LONDON (Reuters) - Members of British Prime Minister David Cameron’s Conservative party urged him on Sunday to delay a parliamentary vote this week on gay marriage, warning the issue could weaken the party and harm his chances of re-election.
Cameron has pledged his personal support for a gay marriage bill but many in his party and among his legislators oppose it on moral grounds and say the government has no mandate to push it through parliament.
As the bill is supported by Britain’s two other main parties, opposition Labor and Conservative coalition partners the Liberal Democrats, it is in no danger of being defeated.
But a letter signed by 25 past and present chairmen of local Conservative associations was handed in to Cameron’s Downing Street residence on Sunday afternoon by six of the signatories.
“We feel very strongly that the decision to bring this bill before parliament has been made without adequate debate or consultation with either the membership of the Conservative Party or with the country at large,” the letter said.
It added: “Resignations from the party are beginning to multiply and we fear that, if enacted, this bill will lead to significant damage to the Conservative Party in the run-up to the 2015 election.”
One Conservative association leader, Geoffrey Vero, said Cameron should have taken the issue more slowly.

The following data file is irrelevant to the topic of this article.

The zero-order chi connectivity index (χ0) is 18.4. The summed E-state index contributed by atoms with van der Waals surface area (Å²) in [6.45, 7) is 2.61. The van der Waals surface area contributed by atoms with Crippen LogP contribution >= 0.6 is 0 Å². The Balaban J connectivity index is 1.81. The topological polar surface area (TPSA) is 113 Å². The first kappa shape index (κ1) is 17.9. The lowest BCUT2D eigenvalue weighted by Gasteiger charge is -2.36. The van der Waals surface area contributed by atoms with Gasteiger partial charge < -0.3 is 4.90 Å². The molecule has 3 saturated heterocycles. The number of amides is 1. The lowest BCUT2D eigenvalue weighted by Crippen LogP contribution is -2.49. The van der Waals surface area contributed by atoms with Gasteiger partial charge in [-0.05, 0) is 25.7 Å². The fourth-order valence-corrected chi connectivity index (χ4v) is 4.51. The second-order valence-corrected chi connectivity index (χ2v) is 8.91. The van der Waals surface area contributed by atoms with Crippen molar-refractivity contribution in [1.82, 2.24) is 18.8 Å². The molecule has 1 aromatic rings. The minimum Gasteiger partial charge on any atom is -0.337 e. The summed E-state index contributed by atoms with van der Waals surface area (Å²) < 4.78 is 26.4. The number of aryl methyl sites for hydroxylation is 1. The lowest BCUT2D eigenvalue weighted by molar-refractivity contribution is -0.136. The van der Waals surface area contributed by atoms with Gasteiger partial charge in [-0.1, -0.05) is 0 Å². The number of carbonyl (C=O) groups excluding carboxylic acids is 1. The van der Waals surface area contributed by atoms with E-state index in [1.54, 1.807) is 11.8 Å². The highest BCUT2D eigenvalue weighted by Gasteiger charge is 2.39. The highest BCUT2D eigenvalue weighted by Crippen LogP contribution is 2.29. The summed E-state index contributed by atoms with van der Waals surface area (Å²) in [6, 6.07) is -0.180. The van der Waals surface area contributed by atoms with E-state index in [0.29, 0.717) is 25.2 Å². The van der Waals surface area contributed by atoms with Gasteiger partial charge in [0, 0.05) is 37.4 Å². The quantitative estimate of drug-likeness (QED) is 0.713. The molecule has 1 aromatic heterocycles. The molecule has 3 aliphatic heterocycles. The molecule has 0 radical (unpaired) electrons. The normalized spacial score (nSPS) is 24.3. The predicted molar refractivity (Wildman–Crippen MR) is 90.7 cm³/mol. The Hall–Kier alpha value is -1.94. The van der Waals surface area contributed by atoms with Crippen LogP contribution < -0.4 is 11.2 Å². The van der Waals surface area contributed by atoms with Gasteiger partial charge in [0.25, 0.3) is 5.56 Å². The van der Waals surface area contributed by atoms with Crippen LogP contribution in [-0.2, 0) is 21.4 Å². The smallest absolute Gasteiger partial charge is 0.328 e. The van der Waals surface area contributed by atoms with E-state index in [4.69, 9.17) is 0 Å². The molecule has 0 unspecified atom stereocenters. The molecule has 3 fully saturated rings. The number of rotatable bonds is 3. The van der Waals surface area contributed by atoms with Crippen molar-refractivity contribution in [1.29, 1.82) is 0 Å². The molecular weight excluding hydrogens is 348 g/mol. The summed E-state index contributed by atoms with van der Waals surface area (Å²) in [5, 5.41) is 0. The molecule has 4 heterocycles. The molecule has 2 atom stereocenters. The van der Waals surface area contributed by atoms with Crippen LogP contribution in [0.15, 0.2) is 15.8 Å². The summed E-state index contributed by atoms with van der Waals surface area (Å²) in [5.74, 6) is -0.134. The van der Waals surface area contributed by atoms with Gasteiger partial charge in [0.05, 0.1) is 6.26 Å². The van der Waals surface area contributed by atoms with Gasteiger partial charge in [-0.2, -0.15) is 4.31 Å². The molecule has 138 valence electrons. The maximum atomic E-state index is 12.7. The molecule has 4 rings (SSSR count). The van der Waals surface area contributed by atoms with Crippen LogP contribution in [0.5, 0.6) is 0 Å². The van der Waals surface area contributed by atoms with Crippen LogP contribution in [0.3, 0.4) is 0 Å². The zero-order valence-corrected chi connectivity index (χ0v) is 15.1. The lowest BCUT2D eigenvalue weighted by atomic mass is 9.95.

“I think a number of Conservative supporters and voters will sit on their hands on the issue and that may well seriously affect David’s opportunity to get re-elected in 2015,” he told Sky TV.
“We think that is a dangerous risk to take with your core supporters.”
The proposals, due to come into effect in England and Wales in 2014, will also allow civil partners to convert their partnership to a marriage and enable married people to change their legal gender without having to end their union.
Usual rules requiring loyalty to the party line have been lifted for Tuesday’s so-called “free” vote and political analysts say as many as half of the 303 Conservative MPs might vote against the bill or abstain.
The issue has sparked heated debate in Britain, particularly among faith groups, but 55 percent of British people support same-sex marriage, according to a YouGov poll in December.
YouGov President Peter Kellner said he did not believe gay marriage would figure prominently in the next election.
“It’s not a big issue for the public but it could hit the reputation of the Conservative Party,” he told BBC radio. “Cameron is signaling the modernity of the Conservatives but the public will see a divided party.”
Gay marriage supporters say that while the existing civil partnerships for same-sex couples give the same legal rights as marriage, the distinction implies that they are inferior.
Cameron himself said two months ago: “I‘m a massive supporter of marriage and I don’t want gay people to be excluded from a great institution.”
But the Anglican and Roman Catholic churches are both strongly opposed and the bill will not force them to conduct gay marriages.
Other religious groups, such as Quakers and liberal Jewish groups, could choose to marry gays, but under the proposals no individual minister would be compelled to wed a same-sex couple.
After the expected approval in the Commons on Tuesday, the bill will move to parliament’s upper house, the House of Lords, which is expected to vote on it in May before the bill returns to the Commons for a second vote.
Reporting by Stephen Addison; editing by Andrew Roche